Here’s a small heartbreak of mine: too many people, at least in America, are turned off by poetry. We practicing poets are sadly aware that, when we step up to a mic, when we publish our poems in magazines, anthologies, or self-authored books, our audience comprises mostly other poets.
I can’t say I blame the poetry naysayers for, well, naysaying. Many a child’s natural love of poetry is killed off in a high-school English class, and—yikes, I can’t be the only poet who thinks this—poetry readings aren’t fun. Enriching? Sure. Engaging? Sometimes. Inspiring? Occasionally. Fun? Nope.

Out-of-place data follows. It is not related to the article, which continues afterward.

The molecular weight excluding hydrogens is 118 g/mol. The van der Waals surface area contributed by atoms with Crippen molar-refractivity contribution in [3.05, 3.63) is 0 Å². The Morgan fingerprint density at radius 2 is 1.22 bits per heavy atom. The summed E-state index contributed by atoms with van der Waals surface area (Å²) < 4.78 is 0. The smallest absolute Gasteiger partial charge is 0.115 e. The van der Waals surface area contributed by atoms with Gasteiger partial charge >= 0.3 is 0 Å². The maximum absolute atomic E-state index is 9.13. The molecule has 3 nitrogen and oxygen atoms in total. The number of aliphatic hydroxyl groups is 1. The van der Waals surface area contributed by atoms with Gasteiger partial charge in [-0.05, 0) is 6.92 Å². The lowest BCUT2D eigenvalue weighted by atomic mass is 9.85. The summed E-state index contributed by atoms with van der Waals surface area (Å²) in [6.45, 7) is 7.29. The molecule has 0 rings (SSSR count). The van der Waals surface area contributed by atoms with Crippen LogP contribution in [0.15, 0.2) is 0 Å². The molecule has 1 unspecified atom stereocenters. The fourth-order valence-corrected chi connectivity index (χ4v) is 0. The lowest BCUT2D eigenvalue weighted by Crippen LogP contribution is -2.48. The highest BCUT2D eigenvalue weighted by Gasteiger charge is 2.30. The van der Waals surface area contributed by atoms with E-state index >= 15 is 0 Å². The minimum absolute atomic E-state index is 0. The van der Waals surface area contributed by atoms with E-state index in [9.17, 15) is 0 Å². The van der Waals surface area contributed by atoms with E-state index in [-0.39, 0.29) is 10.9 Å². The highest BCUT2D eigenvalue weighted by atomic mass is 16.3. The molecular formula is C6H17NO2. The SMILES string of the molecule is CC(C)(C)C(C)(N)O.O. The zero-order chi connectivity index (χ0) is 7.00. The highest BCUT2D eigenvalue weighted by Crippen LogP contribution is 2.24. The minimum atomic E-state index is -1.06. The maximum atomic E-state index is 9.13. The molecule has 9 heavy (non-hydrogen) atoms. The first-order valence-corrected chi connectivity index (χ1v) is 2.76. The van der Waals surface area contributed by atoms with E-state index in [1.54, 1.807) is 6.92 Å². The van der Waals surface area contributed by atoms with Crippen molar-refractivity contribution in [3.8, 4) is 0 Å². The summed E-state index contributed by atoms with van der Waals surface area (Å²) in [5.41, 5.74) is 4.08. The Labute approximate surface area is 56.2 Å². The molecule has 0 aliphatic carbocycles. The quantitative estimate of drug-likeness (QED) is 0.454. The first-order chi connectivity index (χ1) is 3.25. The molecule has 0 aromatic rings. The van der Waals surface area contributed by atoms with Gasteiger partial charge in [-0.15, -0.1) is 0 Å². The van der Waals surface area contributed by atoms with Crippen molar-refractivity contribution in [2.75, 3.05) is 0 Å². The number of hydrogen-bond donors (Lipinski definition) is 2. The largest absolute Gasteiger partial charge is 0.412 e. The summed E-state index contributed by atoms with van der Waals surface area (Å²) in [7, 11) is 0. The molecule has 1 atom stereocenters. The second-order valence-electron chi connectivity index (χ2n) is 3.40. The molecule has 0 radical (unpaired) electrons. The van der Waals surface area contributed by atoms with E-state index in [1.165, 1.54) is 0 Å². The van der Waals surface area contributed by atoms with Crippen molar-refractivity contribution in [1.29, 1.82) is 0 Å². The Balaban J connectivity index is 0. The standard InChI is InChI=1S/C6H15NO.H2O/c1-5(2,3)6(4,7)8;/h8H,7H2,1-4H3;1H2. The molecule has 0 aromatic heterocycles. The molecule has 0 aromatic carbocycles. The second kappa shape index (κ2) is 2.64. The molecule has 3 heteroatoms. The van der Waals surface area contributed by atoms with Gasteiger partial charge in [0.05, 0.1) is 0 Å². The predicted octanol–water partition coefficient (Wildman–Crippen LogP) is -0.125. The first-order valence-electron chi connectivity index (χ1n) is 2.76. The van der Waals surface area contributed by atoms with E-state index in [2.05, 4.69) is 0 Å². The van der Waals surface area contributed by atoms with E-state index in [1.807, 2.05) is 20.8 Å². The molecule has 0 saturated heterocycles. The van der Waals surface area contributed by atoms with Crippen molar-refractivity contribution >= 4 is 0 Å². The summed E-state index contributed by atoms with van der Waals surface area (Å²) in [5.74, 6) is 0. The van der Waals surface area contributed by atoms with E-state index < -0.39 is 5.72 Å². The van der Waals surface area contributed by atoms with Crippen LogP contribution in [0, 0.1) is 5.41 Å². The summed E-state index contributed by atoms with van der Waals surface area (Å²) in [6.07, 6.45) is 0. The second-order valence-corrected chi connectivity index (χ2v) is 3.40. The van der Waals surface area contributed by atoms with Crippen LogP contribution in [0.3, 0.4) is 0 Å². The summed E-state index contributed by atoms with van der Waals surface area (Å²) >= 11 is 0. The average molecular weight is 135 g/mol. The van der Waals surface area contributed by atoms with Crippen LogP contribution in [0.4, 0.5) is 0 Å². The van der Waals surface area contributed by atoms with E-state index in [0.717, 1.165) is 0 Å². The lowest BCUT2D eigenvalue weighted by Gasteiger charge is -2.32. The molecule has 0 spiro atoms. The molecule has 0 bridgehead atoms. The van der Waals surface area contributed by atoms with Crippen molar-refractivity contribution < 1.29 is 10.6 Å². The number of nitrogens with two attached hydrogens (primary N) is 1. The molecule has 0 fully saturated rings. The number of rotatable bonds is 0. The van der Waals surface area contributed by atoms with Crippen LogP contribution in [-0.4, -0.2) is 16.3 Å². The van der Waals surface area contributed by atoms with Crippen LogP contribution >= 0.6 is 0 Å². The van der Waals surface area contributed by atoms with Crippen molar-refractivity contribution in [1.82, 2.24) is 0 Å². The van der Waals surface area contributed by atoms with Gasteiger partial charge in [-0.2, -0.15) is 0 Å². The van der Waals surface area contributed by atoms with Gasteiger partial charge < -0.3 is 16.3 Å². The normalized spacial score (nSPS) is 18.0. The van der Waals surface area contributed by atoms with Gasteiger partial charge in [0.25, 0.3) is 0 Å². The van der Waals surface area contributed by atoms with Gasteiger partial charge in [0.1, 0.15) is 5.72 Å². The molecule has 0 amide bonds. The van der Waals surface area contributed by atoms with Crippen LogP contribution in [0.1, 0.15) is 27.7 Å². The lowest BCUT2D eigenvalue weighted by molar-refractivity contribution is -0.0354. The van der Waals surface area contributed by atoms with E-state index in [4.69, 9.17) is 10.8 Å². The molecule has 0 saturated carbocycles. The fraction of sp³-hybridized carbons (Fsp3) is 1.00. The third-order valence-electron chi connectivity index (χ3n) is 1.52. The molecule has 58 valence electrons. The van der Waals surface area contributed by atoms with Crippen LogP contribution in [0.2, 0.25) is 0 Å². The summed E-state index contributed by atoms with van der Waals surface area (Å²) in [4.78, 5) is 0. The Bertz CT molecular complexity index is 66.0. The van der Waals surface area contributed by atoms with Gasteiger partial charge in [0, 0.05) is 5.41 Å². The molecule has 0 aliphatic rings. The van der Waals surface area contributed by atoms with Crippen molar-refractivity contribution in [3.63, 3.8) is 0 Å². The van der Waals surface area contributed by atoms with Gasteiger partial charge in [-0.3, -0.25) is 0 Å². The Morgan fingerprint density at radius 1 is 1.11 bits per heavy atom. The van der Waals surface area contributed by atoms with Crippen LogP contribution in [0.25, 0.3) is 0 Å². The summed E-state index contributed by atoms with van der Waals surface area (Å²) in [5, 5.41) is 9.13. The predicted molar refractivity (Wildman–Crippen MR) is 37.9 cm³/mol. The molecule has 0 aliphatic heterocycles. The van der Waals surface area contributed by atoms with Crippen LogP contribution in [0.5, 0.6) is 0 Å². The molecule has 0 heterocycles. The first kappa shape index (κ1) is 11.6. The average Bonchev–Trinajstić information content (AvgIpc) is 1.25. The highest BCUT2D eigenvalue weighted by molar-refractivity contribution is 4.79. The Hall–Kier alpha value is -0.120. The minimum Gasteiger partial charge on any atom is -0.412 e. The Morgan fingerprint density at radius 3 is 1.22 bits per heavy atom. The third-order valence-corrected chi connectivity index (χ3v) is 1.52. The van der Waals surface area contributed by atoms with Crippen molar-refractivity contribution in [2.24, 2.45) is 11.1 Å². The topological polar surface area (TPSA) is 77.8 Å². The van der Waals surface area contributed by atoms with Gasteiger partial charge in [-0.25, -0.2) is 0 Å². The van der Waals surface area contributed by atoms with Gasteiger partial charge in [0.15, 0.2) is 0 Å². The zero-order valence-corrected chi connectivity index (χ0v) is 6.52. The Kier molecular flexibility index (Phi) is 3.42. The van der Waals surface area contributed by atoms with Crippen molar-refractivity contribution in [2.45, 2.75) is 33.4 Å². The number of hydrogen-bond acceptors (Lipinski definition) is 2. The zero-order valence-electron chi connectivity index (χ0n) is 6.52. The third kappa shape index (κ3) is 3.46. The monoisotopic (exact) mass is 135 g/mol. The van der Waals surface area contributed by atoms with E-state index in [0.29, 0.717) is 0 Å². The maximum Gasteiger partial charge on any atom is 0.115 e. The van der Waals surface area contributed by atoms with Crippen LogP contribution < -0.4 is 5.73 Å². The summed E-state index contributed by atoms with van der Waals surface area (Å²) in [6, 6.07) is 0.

To play this poetry-biz game with resilient agency, I had to admit and accept this: poetry isn’t relevant in most people’s lives. And if I don’t think a poetry reading is a good time out, why would a nonpoet? And why would a nonpoet consume poems-on-the-page if they don’t connect with poems-from-the-stage?
View original post 675 more words